Friday, November 26, 2010


I trust everyone thoroughly enjoyed a blessed Thanksgiving and the tryptophan coma that followed dinner. I know I did.

On Monday, I highlighted the movie You Can’t Take It With You, commenting on the sense of community the theme inspires. While I admire the acceptance of diversity creating such a unique and inviting community, that’s only one side of the coin. Because community thrives on commonalities as its foundation.

For example, I work for a zoo now, and as a rule, zoos are strict conservationists. Not only do they love animals, but they are also concerned about issues such as recycling.

While I’ve always respected and appreciated animals, I’ve never been on the leading edge of recycling. Yes, I see its value, but my conscious didn’t usually speak up about throwing a Diet Coke can away in the wrong bin or stuffing another plastic bag into the trashcan.

Now, I work in a community of recycling-conscious individuals. Therefore, I am keenly aware of their eyes watching what I do with that can, or what I drink water out of, or whether I reuse a plastic bag or not.

Really, it’s good for me. I mean, fanaticism isn’t good for anyone, but I can be mindful of my habits and adjust accordingly.

As I walked the extra few steps to the aluminum can recycling bin to toss my empty Diet Coke can the other day, I marveled at the principle of community. I’m much more likely to think “recycle that can” because I work in an environment where that is a high priority.

The same principle applies to communities of faith.

The more I participate in a fellowship of faith, the more I will act on the values we share.

Going to church has slipped a rung or two on the ladder of importance in modern times, for many reasons. Sometimes, finding the right church is like getting half way through Goldielocks and the Three Bears – too hot, too cold – haven’t found just right quite yet. Other times, past experiences have wounded people beyond foreseeable repair, so they’re reluctant to put themselves out there anymore, to trust any body of Believers. Whatever the reason, one rationale covers them all, and I’ve heard it a thousand times: Well, I don’t have to go to church to be a Christian, do I?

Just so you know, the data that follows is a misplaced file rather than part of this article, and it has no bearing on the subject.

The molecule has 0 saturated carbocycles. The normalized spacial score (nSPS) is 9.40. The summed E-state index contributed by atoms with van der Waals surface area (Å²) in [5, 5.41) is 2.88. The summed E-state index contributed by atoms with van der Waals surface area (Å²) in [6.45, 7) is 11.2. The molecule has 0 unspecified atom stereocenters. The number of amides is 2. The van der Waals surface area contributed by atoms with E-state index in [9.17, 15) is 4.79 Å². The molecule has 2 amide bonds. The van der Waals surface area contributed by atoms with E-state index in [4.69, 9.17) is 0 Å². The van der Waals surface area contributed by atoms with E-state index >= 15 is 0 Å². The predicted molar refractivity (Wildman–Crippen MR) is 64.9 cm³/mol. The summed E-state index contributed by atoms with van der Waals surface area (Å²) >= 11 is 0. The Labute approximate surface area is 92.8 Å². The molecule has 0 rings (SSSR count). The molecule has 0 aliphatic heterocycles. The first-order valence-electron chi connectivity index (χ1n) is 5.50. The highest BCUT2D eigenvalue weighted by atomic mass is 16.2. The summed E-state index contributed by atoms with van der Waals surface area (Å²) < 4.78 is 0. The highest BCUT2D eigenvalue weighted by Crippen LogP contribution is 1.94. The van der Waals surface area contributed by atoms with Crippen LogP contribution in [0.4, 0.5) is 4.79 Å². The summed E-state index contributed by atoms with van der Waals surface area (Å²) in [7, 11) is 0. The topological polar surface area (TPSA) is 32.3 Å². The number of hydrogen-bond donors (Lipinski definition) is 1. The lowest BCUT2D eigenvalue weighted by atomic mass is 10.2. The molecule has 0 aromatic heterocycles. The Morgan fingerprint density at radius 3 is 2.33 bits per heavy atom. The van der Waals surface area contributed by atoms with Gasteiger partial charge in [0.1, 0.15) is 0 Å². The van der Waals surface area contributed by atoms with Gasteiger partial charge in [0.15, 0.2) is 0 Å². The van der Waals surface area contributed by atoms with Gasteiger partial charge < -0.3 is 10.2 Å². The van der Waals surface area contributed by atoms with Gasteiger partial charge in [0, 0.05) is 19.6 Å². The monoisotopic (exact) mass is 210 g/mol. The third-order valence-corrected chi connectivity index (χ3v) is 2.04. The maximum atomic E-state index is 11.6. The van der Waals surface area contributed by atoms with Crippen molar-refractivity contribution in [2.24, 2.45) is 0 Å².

Well, no. Of course not.

But it’s important.


Well, because when we participate in a community, we tend to adopt and act upon shared values. Our faith increases because we are around other people of faith.

Does recycling save the planet? I’m sorry, no, I don’t think it does. Is it a good habit, make me a better steward of what I have? Improve quality of life? Yes, most definitely.

Does going to church save me? Nope. I know it doesn’t. However, it’s a good habit, helps me become a better steward of what God has birthed in me, and drastically improves my quality of life. Hands down, it’s a valuable thing to do – which, incidentally, is why God asks that we do it. (Heb. 10:24-25)

I, of all people, know how difficult it is to find a church. Moving 11 times in 15 years – yea, I’ve done my share of searching – sometimes finding, sometimes not. But being a part of some fellowship of faith is crucial.

Where do you spend time? Who do you spend time with? What community holds your priorities? It makes a difference.

Here’s to surviving Black Friday, and I hope you have a great weekend!

Thanks for spending part of your Friday with me here on Dry Ground.

(photos by


Jay said...

Glad you and Daniel had a pleaseant Thanksgiving Day. I like soft rock, not rock 'n roll, which ours and other churches are heading toward to appease to the 18-35 generation. This is the agrument our current pastor uses when I complain about the volume. Call me a prude, but I hunger for at least ONE traditional worship song, before or after the message.